Appreciating the Pirates: A Deep-Dive Into Their Few Bright Spots

Appreciating the Pirates: A Deep-Dive Into Their Few Bright Spots

by September 3, 2021 2 comments

Welcome back to appreciating the bad teams! Wait, this is the first episode? The only episode? Buckle up Pittsburgh Pirates fans, we will be talking about your team, but in a good way. Last time on the deep-dive series, the team’s former closer Richard Rodriguez was exposed for the weird pitcher that he is. Now, we will be exposing the team’s good players to the fans of the strong teams, so they can be familiar with them by the time they are dealt for pennies on the dollar. Oh sorry, that was really mean. Let’s just get into the best of the three bright spots before the Passan-esque murders continue.


The American League Most Valuable Player race has been especially boring thanks to Shohei Ohtani running away with the award for months now. The National League side of things has been more interesting, and the Pirates even had a dark horse in the race at one point. By the all-star break, Bryan Reynolds was arguably the league’s most underrated player. He had 16 home runs with a .906 OPS, and then represented Pittsburgh at Coors Field during the Midsummer Classic.

Reynolds may have slowed down a bit after the break with just five home runs, but he has still been an above-average hitter. His total results entering September are great. He has a .382 OBP with a .894 OPS. Reynolds not only has an impressive 10.7 percent walk rate but can hit enough to satisfy the older generation. He has struck out less than 19 percent of the time and has a .286 xBA, which is actually lower than his real .298 batting average. Reynolds also has a .505 xSLG, which is well above-average, and a .377 xwOBA, which slots him in the 92nd percentile of hitters.

Pure hitting is not the only point of Reynolds’ game. The switch-hitter has a near-elite 28.6 ft/s sprint speed. In center field, he is a Gold Glove candidate. Reynolds’ nine outs above average are fourth among center fielders, behind just Harrison Bader in the National League. Does this all-around game in the Pirates’ outfield remind you of anyone? Maybe a former MVP? Oh, that’s right, Andrew McCutchen. The Pirates dealing him away was a sad day in the franchise’s history, but you could say they won the deal. The return was reliever Kyle Crick, and of course, Bryan Reynolds. The trade represents a very rare win for former general manager Neal Huntington.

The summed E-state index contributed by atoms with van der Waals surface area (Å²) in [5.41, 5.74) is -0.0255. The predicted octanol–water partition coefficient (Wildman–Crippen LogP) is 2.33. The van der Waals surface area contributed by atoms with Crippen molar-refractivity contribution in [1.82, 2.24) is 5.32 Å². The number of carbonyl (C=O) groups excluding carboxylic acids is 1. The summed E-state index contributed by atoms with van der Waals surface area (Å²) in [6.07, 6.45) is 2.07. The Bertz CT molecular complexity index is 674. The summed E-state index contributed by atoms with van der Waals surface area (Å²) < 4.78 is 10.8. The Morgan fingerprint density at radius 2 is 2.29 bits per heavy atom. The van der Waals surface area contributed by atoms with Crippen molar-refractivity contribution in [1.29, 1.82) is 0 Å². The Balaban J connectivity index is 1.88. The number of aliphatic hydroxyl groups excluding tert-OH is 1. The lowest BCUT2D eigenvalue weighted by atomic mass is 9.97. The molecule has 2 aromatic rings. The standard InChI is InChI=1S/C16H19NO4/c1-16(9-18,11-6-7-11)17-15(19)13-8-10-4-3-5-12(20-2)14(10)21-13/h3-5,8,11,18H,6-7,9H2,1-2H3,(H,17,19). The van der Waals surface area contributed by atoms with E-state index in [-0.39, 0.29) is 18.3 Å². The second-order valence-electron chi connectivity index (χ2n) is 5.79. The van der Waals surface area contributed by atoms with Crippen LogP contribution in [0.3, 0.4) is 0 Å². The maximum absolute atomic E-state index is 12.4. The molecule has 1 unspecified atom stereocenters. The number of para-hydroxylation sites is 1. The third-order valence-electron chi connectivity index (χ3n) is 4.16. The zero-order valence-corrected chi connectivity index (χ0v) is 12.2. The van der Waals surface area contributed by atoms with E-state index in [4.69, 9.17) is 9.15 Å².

Spin Rate Appreciation Section

The art of spin rate reached its peak of popularity this year. More people started to recognize its importance entering the season. Then, the least analytically inclined of people learned to despise the team’s interests in spin rate with the height of the sticky substance conversations. After the league cracked down on pitchers using everything and anything, the average spin rates for most of the league crashed. But not for Chris Stratton.

Stratton himself is a fine relief pitcher. He has a good changeup and his 3.62 ERA and 3.97 xERA are both above the norm, but not by a whole lot. Still, we must admire his dominance atop the spin rate charts, especially the consistency. Stratton’s main two pitches, the fastball, and curveball, are the ones to look at. The average spin rates (by rpm) on them are 2611 and 3118, putting him in the 99th and 98th percentile, respectively. When looking at his game logs, the crackdown did not affect him.

On June 1, Stratton’s last appearance before the league sent out a memo on the sticky substance subject, Stratton’s curveball averaged 3130 rpm, with his heater at 2595. On August 29, his most recent outing, the spin rate was at the same level, at 3208 and 2585. Assuming Stratton is not finding a way to use this stuff secretly, his natural spin rate talent should be commended.

The Next Closer

The Pirates do not win a ton of games by close margins, so their high-leverage arms often fly under-the-radar in the save leaderboards. Since Rodriguez was dealt to the Atlanta Braves, Stratton has shared closer duties with David Bednar. Each hurler has just two saves on the season. But Bednar has been much better than even the average closer this year.

The San Diego Padres cast-off was acquired as a part of the three-team deal that saw Joe Musgrove depart from Pittsburgh, and he has been the best piece of that trade so far by ERA and xERA. In 53.2 innings, Bednar has 65 strikeouts with a 2.35 ERA. His expected stats are just as good, with a .267 xERA, .195 xBA, .309 xSLG, and a .252 xwOBA. Those are all elite numbers, in the top-ten percent of pitchers. Bednar throws a high-90s heater with wipeout pitches in his curveball and splitter. All of those have negative run values, with his fastball at an elite -8. If Bednar played for the New York Yankees,  New York Mets, Boston Red Sox, Los Angeles Dodgers, or even his old team, the Padres, he would be recognized and celebrated by many. Instead, he goes forgotten on the lowly Pirates. Let’s see if he can keep this success up.

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